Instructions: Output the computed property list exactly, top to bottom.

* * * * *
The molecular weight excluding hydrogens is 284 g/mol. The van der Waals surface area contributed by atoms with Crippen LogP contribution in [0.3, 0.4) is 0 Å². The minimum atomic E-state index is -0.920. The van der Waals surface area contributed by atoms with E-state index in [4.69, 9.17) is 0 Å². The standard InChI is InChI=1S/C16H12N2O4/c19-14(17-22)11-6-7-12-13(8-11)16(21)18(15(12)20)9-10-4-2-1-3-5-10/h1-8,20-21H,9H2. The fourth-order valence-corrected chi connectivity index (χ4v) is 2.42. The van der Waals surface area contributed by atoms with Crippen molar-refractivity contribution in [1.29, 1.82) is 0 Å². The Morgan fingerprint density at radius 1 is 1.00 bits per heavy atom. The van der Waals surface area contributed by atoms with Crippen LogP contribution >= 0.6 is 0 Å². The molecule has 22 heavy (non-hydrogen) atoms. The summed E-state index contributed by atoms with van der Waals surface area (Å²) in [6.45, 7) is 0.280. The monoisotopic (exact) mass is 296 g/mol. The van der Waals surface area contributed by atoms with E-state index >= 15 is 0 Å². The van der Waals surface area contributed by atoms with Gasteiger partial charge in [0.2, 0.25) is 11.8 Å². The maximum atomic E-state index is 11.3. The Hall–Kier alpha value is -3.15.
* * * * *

The molecular weight excluding hydrogens is 284 g/mol. The van der Waals surface area contributed by atoms with Crippen LogP contribution in [0.3, 0.4) is 0 Å². The minimum atomic E-state index is -0.920. The van der Waals surface area contributed by atoms with E-state index in [4.69, 9.17) is 0 Å². The standard InChI is InChI=1S/C16H12N2O4/c19-14(17-22)11-6-7-12-13(8-11)16(21)18(15(12)20)9-10-4-2-1-3-5-10/h1-8,20-21H,9H2. The fourth-order valence-corrected chi connectivity index (χ4v) is 2.42. The van der Waals surface area contributed by atoms with Crippen molar-refractivity contribution in [1.29, 1.82) is 0 Å². The Morgan fingerprint density at radius 1 is 1.00 bits per heavy atom. The van der Waals surface area contributed by atoms with Crippen LogP contribution >= 0.6 is 0 Å². The molecule has 22 heavy (non-hydrogen) atoms. The summed E-state index contributed by atoms with van der Waals surface area (Å²) in [6.45, 7) is 0.280. The monoisotopic (exact) mass is 296 g/mol. The van der Waals surface area contributed by atoms with E-state index >= 15 is 0 Å². The van der Waals surface area contributed by atoms with Gasteiger partial charge in [0.2, 0.25) is 11.8 Å². The maximum atomic E-state index is 11.3. The Hall–Kier alpha value is -3.15.